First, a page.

Does user participation always work?

There is absolutely no doubt that audience participation has increased year by year. As technology develops blazingly fast, a new product on the market will try to improve the user’s participation.

One of the first products to make users’ integration its’ main feature was the Nintendo Wii. Released over ten years ago in 2005, the product was enormously successful. Even if the games on this platform were extremely inferior to other consoles, this was the first time you could actually be part of the game 100%. To be fair, Sony’s PlayStation did it before with the “EyeToy” in 2003, but it was very limited.

Yet, in recent history Audience Participation was not always successful. I’m referring to Google Glass: the product, very futuristic, offered the ability to be part of the net while just wearing eyeglasses. The lens would display information from Google while walking for instance, telling you which street you were in. You would receive notifications from social media as well, without having to use a smartphone: basically a hands free, fully integrated internet always at disposal.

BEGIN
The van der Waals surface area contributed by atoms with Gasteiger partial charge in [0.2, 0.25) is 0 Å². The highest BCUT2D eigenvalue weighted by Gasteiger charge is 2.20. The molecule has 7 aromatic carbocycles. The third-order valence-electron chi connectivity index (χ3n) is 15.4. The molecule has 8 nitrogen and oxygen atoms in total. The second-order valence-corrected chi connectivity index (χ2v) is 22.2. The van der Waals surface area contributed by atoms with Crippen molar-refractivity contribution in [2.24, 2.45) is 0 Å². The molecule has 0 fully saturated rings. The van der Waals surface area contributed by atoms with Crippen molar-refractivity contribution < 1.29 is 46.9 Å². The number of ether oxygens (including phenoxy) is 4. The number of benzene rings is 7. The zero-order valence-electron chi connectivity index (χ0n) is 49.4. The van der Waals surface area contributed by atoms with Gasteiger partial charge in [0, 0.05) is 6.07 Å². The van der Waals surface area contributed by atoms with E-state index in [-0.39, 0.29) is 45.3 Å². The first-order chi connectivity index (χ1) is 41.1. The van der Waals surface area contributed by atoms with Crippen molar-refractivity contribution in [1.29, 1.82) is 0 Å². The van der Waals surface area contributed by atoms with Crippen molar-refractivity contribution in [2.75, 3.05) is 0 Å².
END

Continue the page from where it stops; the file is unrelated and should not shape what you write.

Sounds amazing right? Yet Google Glass was a flop. A big one. After millions were invested, the product was too expansive ( around 1500 dollars) and its’ technology not good enough. According to Investopedia, “the technology required lengthy battery life, improved image-recognition capabilities and a lot of data”.  As the MIT Technology Review points out, “no one could understand why you’d want to have that thing on your face, in the way of normal social interaction.”

On the other hand, other reality augmentation products are being developed, and investments are being made continuously, which would make us think that Audience Participation is absolutely important to tech companies and that they’re making efforts to improve it.

An example is Oculus Rift, a “Head Mounted Display” which projects images straight into the eyes, giving you the feel of being inside what you’re watching, usually a game. Oculus VR created it with just a 2 million dollars crowd founding campaign on Kick-starter and then the virtual reality gadget was acquired by Facebook for the astonishing sum of 2 billion.




How & Why Google Glass Failed



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